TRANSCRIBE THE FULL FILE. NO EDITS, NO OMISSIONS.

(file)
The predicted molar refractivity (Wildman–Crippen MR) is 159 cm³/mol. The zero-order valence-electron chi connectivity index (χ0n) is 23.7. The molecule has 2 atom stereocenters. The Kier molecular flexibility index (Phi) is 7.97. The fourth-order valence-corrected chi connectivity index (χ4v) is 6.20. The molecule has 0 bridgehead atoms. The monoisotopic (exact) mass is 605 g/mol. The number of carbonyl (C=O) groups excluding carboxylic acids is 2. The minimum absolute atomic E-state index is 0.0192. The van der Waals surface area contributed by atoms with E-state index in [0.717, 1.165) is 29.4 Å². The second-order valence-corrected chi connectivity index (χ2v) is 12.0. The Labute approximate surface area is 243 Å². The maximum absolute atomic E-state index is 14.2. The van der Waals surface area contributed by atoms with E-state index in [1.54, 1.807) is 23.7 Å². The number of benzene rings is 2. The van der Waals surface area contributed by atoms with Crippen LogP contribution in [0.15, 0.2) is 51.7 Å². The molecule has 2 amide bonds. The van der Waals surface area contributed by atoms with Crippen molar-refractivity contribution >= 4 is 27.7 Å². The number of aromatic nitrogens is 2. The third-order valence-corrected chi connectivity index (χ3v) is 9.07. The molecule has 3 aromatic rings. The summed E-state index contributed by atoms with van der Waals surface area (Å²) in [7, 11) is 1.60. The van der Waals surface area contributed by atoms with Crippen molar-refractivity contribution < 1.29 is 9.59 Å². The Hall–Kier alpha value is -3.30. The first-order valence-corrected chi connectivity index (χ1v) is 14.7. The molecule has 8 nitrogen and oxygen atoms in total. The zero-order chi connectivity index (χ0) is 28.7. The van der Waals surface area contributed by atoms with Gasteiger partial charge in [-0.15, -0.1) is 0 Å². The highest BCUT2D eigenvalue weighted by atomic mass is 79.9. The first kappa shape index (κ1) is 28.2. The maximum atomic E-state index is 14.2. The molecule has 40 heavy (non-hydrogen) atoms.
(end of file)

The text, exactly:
The predicted molar refractivity (Wildman–Crippen MR) is 159 cm³/mol. The zero-order valence-electron chi connectivity index (χ0n) is 23.7. The molecule has 2 atom stereocenters. The Kier molecular flexibility index (Phi) is 7.97. The fourth-order valence-corrected chi connectivity index (χ4v) is 6.20. The molecule has 0 bridgehead atoms. The monoisotopic (exact) mass is 605 g/mol. The number of carbonyl (C=O) groups excluding carboxylic acids is 2. The minimum absolute atomic E-state index is 0.0192. The van der Waals surface area contributed by atoms with E-state index in [0.717, 1.165) is 29.4 Å². The second-order valence-corrected chi connectivity index (χ2v) is 12.0. The Labute approximate surface area is 243 Å². The maximum absolute atomic E-state index is 14.2. The van der Waals surface area contributed by atoms with E-state index in [1.54, 1.807) is 23.7 Å². The number of benzene rings is 2. The van der Waals surface area contributed by atoms with Crippen LogP contribution in [0.15, 0.2) is 51.7 Å². The molecule has 2 amide bonds. The van der Waals surface area contributed by atoms with Crippen molar-refractivity contribution >= 4 is 27.7 Å². The number of aromatic nitrogens is 2. The third-order valence-corrected chi connectivity index (χ3v) is 9.07. The molecule has 3 aromatic rings. The summed E-state index contributed by atoms with van der Waals surface area (Å²) in [7, 11) is 1.60. The van der Waals surface area contributed by atoms with Crippen molar-refractivity contribution < 1.29 is 9.59 Å². The Hall–Kier alpha value is -3.30. The first-order valence-corrected chi connectivity index (χ1v) is 14.7. The molecule has 8 nitrogen and oxygen atoms in total. The zero-order chi connectivity index (χ0) is 28.7. The van der Waals surface area contributed by atoms with Gasteiger partial charge in [-0.15, -0.1) is 0 Å². The highest BCUT2D eigenvalue weighted by atomic mass is 79.9. The first kappa shape index (κ1) is 28.2. The maximum atomic E-state index is 14.2. The molecule has 40 heavy (non-hydrogen) atoms.